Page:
Of course we love our mom & pops, and our favorite burger joints around the country are pretty much all independently owned, but there are certain times in life—overnight layovers, hungover Sunday mornings, all-day shopping trips at the outlets—that the only options around are the chains. Chain Reaction is here to help you decide when to go for the burger, and when you're better off sticking with the chicken fingers.
5010 Mission Center Rd, San Diego, CA 92108 (map)
33 US locations, plus 3 in Taiwan, full list at gordonbiersch.com
The Schtick: According to the website, "Sophisticated gourmet food and authentic German lagers, perfectly crafted"
The Burger: At best: a utility burger that a beer or two might improve
Want Fries With That? The garlic fries are one of the restaurant's signature items and come standard
Setting: A huge, open restaurant with outdoor beer garden-esque patio and a production facility on site. Pretty cool.
Price: GB Cheeseburger, $10.50
Gordon Biersch makes some pretty bold claims about their food, calling it "world class" and "sophisticated gourmet", while the burgers are dubbed "knife and fork burgers" because they are "more than you can hold in your hands," not to mention "well balanced," "perfectly prepared," and "a perfect balance of comfort and excitement." Yikes.
Praise dumps like this have two immediate effects: instant 45-degree eyebrow cockage and the sinking feeling that the reality won't come close to the pitch. I've eaten enough burgers (of the chain and indie variety) to know that self-congratulatory menu preambles are almost never true. Still, I was starving and really wanted to be wrong.
I wasn't. My 10-ounce "grilled-to-order" burger wasn't even that, unless you count "grilled to order" as "medium or above," because medium-rare wasn't even an option. The brown-gray patty was dressed with minimal toppings (tomato, cheese, and lettuce—no pickle or onion) and a sad, thin little slice of cheddar, which really calls the whole "Fork and Knife" designation into question. Unless you have the diminutive digits of a t-rex, you'll have no problem getting the burger from the plate to your hungry maw without any need for cutlery. And really, in what universe is needing a fork and knife to eat a burger a good thing? I did that once and it was terrible.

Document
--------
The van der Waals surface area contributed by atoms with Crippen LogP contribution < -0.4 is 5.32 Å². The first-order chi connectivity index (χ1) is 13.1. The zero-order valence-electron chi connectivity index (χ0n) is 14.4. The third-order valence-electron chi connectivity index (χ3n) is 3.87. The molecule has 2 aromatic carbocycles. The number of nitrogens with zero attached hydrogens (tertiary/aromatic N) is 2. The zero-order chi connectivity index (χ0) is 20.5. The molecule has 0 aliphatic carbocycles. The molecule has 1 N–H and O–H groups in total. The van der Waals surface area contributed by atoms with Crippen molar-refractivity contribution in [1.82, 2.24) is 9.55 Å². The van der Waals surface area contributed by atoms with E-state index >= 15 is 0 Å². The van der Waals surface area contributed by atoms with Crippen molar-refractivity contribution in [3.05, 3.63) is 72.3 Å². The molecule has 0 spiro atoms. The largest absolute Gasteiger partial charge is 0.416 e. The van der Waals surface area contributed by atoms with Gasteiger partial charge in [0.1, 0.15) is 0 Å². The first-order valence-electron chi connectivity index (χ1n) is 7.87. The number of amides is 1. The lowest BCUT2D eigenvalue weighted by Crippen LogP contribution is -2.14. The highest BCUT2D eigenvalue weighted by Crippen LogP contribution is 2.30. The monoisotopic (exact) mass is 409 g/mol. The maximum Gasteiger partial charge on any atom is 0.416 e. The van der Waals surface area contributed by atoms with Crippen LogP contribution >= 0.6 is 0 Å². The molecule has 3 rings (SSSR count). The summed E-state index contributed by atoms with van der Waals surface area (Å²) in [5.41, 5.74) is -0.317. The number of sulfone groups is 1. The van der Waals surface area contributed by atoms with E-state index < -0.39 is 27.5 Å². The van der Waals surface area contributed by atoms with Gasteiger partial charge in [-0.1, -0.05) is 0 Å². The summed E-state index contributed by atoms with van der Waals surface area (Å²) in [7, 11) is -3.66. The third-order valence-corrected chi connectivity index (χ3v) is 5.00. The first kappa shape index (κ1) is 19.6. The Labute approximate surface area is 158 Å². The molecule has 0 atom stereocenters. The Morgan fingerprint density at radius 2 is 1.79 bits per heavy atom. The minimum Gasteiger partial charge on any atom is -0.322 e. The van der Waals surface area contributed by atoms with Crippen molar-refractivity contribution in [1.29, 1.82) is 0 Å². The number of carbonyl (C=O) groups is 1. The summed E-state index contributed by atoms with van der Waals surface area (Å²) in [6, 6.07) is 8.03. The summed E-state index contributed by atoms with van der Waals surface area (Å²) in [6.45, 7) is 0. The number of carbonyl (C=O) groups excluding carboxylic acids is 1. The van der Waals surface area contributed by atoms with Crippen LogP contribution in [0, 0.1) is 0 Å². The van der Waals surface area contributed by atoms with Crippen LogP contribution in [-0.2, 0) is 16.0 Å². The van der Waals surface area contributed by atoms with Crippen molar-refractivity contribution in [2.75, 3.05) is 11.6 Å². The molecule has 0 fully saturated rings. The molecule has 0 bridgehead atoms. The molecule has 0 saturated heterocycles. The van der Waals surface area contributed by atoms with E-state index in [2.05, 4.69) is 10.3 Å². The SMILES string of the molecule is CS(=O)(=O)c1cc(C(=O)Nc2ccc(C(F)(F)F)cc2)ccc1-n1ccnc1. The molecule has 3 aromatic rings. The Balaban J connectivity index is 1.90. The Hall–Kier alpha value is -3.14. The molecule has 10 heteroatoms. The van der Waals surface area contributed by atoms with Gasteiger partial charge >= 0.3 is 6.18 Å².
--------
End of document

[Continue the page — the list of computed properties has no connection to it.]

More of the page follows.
Cooking the burger to medium sapped most of the moisture, and there wasn't even much char to show for spending that extra time on the grill. The end result was a burger that tasted like it could have been cooked from frozen. Whether or not it actually was, I'm not sure...but as far a flavor goes, it might as well have come out of an economy-sized box covered in frost.
The bun was off, too. It had a sweet, eggy flavor, like challah, that didn't jibe with the beef. Maybe if you order one of the more inspired options—like the Farmhouse Burger, with bacon jam, tomatoes, arugula, and a fried egg—the overall effect would be better, but if I were ever to go back, the only way I could eat this burger and leave satisfied is by getting more than a little loaded on one of the hand-crafted (and brewed on site) German beers.
The "legendary garlic fries," which are hyped as "the perfect start to any meal," were the best thing on the plate. Crisp, golden brown, and with just enough garlic, they were what I kept coming back to. I didn't bother with the three-tablespoon sized portion of slaw, so I can't report on that.
In conclusion: get the fries, but skip the burger unless you're also ordering a few "biersch" (sorry).
About the author: Erin Jackson is a food writer and photographer who is obsessed with discovering the best eats in San Diego. You can find all of her discoveries on her food blog EJeats.com. On Twitter, she's @ErinJax